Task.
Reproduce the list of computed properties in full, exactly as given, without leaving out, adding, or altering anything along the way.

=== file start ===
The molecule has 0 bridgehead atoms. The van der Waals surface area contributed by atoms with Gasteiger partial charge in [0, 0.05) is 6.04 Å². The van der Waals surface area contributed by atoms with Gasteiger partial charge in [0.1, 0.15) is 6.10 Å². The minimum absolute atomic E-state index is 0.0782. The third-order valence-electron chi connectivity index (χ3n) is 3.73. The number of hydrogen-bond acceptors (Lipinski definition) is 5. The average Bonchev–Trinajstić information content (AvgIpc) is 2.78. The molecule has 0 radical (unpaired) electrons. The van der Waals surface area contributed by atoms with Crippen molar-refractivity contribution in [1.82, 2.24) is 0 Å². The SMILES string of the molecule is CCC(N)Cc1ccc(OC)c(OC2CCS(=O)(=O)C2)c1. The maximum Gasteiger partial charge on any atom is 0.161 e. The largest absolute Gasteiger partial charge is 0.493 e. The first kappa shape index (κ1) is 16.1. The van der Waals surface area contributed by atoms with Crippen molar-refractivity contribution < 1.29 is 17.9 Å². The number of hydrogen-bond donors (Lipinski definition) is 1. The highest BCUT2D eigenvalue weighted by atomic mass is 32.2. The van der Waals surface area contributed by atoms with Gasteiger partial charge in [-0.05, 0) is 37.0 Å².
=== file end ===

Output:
The molecule has 0 bridgehead atoms. The van der Waals surface area contributed by atoms with Gasteiger partial charge in [0, 0.05) is 6.04 Å². The van der Waals surface area contributed by atoms with Gasteiger partial charge in [0.1, 0.15) is 6.10 Å². The minimum absolute atomic E-state index is 0.0782. The third-order valence-electron chi connectivity index (χ3n) is 3.73. The number of hydrogen-bond acceptors (Lipinski definition) is 5. The average Bonchev–Trinajstić information content (AvgIpc) is 2.78. The molecule has 0 radical (unpaired) electrons. The van der Waals surface area contributed by atoms with Crippen molar-refractivity contribution in [1.82, 2.24) is 0 Å². The SMILES string of the molecule is CCC(N)Cc1ccc(OC)c(OC2CCS(=O)(=O)C2)c1. The maximum Gasteiger partial charge on any atom is 0.161 e. The largest absolute Gasteiger partial charge is 0.493 e. The first kappa shape index (κ1) is 16.1. The van der Waals surface area contributed by atoms with Crippen molar-refractivity contribution < 1.29 is 17.9 Å². The number of hydrogen-bond donors (Lipinski definition) is 1. The highest BCUT2D eigenvalue weighted by atomic mass is 32.2. The van der Waals surface area contributed by atoms with Gasteiger partial charge in [-0.05, 0) is 37.0 Å².